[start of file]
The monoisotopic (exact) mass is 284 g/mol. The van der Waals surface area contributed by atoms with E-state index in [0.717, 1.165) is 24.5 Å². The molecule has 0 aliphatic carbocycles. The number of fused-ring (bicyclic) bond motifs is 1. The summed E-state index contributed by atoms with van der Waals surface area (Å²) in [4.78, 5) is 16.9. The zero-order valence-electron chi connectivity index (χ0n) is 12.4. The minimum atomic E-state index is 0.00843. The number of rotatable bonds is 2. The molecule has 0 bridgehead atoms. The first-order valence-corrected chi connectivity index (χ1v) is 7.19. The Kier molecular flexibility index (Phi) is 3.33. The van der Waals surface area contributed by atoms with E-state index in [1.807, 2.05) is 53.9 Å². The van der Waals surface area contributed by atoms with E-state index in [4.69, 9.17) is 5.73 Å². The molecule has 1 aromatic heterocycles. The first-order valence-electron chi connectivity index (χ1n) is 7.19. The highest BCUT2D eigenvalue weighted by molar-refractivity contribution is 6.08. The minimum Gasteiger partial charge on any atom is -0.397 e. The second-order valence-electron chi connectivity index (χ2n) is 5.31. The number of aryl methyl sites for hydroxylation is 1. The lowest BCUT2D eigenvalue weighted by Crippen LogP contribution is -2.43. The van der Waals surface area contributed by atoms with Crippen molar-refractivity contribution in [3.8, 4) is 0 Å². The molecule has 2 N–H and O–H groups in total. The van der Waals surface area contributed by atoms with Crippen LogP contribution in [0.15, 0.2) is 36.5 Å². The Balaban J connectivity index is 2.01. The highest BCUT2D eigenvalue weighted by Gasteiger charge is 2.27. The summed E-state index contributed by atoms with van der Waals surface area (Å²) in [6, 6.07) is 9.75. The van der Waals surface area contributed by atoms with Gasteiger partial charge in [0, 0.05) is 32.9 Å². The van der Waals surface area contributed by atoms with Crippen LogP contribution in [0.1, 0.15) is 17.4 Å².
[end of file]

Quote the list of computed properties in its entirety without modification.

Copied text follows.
The monoisotopic (exact) mass is 284 g/mol. The van der Waals surface area contributed by atoms with E-state index in [0.717, 1.165) is 24.5 Å². The molecule has 0 aliphatic carbocycles. The number of fused-ring (bicyclic) bond motifs is 1. The summed E-state index contributed by atoms with van der Waals surface area (Å²) in [4.78, 5) is 16.9. The zero-order valence-electron chi connectivity index (χ0n) is 12.4. The minimum atomic E-state index is 0.00843. The number of rotatable bonds is 2. The molecule has 0 bridgehead atoms. The first-order valence-corrected chi connectivity index (χ1v) is 7.19. The Kier molecular flexibility index (Phi) is 3.33. The van der Waals surface area contributed by atoms with E-state index in [1.807, 2.05) is 53.9 Å². The van der Waals surface area contributed by atoms with E-state index in [4.69, 9.17) is 5.73 Å². The molecule has 1 aromatic heterocycles. The first-order valence-electron chi connectivity index (χ1n) is 7.19. The highest BCUT2D eigenvalue weighted by molar-refractivity contribution is 6.08. The minimum Gasteiger partial charge on any atom is -0.397 e. The second-order valence-electron chi connectivity index (χ2n) is 5.31. The number of aryl methyl sites for hydroxylation is 1. The lowest BCUT2D eigenvalue weighted by Crippen LogP contribution is -2.43. The van der Waals surface area contributed by atoms with Crippen molar-refractivity contribution in [3.8, 4) is 0 Å². The molecule has 2 N–H and O–H groups in total. The van der Waals surface area contributed by atoms with Crippen LogP contribution in [0.15, 0.2) is 36.5 Å². The Balaban J connectivity index is 2.01. The highest BCUT2D eigenvalue weighted by Gasteiger charge is 2.27. The summed E-state index contributed by atoms with van der Waals surface area (Å²) in [6, 6.07) is 9.75. The van der Waals surface area contributed by atoms with Gasteiger partial charge in [0, 0.05) is 32.9 Å². The van der Waals surface area contributed by atoms with Crippen LogP contribution in [0.1, 0.15) is 17.4 Å².